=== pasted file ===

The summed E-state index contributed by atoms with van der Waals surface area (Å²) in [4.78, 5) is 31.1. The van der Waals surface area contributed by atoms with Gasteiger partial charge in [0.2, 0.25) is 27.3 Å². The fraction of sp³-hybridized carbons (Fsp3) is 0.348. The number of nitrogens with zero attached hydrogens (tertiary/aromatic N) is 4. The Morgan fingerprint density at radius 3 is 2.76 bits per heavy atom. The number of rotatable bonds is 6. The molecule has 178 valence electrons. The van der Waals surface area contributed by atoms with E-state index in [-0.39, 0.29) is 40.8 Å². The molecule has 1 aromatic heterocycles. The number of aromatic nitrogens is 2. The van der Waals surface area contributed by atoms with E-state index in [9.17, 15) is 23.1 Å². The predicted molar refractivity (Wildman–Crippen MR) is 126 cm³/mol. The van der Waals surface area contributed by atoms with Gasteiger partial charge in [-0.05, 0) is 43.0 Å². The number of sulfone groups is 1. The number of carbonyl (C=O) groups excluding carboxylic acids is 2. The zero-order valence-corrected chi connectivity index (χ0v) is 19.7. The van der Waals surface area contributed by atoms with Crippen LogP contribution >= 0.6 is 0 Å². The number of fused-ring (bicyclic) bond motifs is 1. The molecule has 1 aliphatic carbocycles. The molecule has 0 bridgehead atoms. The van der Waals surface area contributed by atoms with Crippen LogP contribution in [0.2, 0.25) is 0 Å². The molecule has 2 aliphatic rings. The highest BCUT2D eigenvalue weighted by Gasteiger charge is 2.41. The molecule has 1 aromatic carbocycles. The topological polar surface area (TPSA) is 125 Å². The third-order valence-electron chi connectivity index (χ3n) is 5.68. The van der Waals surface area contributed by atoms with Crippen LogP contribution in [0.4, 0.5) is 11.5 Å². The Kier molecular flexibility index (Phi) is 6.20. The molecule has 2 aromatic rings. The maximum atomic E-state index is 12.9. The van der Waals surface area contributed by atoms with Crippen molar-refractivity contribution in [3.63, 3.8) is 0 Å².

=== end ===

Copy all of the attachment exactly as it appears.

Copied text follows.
The summed E-state index contributed by atoms with van der Waals surface area (Å²) in [4.78, 5) is 31.1. The van der Waals surface area contributed by atoms with Gasteiger partial charge in [0.2, 0.25) is 27.3 Å². The fraction of sp³-hybridized carbons (Fsp3) is 0.348. The number of nitrogens with zero attached hydrogens (tertiary/aromatic N) is 4. The Morgan fingerprint density at radius 3 is 2.76 bits per heavy atom. The number of rotatable bonds is 6. The molecule has 178 valence electrons. The van der Waals surface area contributed by atoms with E-state index in [-0.39, 0.29) is 40.8 Å². The molecule has 1 aromatic heterocycles. The number of aromatic nitrogens is 2. The van der Waals surface area contributed by atoms with E-state index in [9.17, 15) is 23.1 Å². The predicted molar refractivity (Wildman–Crippen MR) is 126 cm³/mol. The van der Waals surface area contributed by atoms with Gasteiger partial charge in [-0.05, 0) is 43.0 Å². The number of sulfone groups is 1. The number of carbonyl (C=O) groups excluding carboxylic acids is 2. The zero-order valence-corrected chi connectivity index (χ0v) is 19.7. The van der Waals surface area contributed by atoms with Crippen LogP contribution >= 0.6 is 0 Å². The number of fused-ring (bicyclic) bond motifs is 1. The molecule has 1 aliphatic carbocycles. The molecule has 0 bridgehead atoms. The van der Waals surface area contributed by atoms with Crippen LogP contribution in [0.2, 0.25) is 0 Å². The molecule has 2 aliphatic rings. The highest BCUT2D eigenvalue weighted by Gasteiger charge is 2.41. The molecule has 1 aromatic carbocycles. The topological polar surface area (TPSA) is 125 Å². The third-order valence-electron chi connectivity index (χ3n) is 5.68. The van der Waals surface area contributed by atoms with Crippen LogP contribution in [0.4, 0.5) is 11.5 Å². The Kier molecular flexibility index (Phi) is 6.20. The molecule has 2 aromatic rings. The maximum atomic E-state index is 12.9. The van der Waals surface area contributed by atoms with Crippen molar-refractivity contribution in [3.63, 3.8) is 0 Å².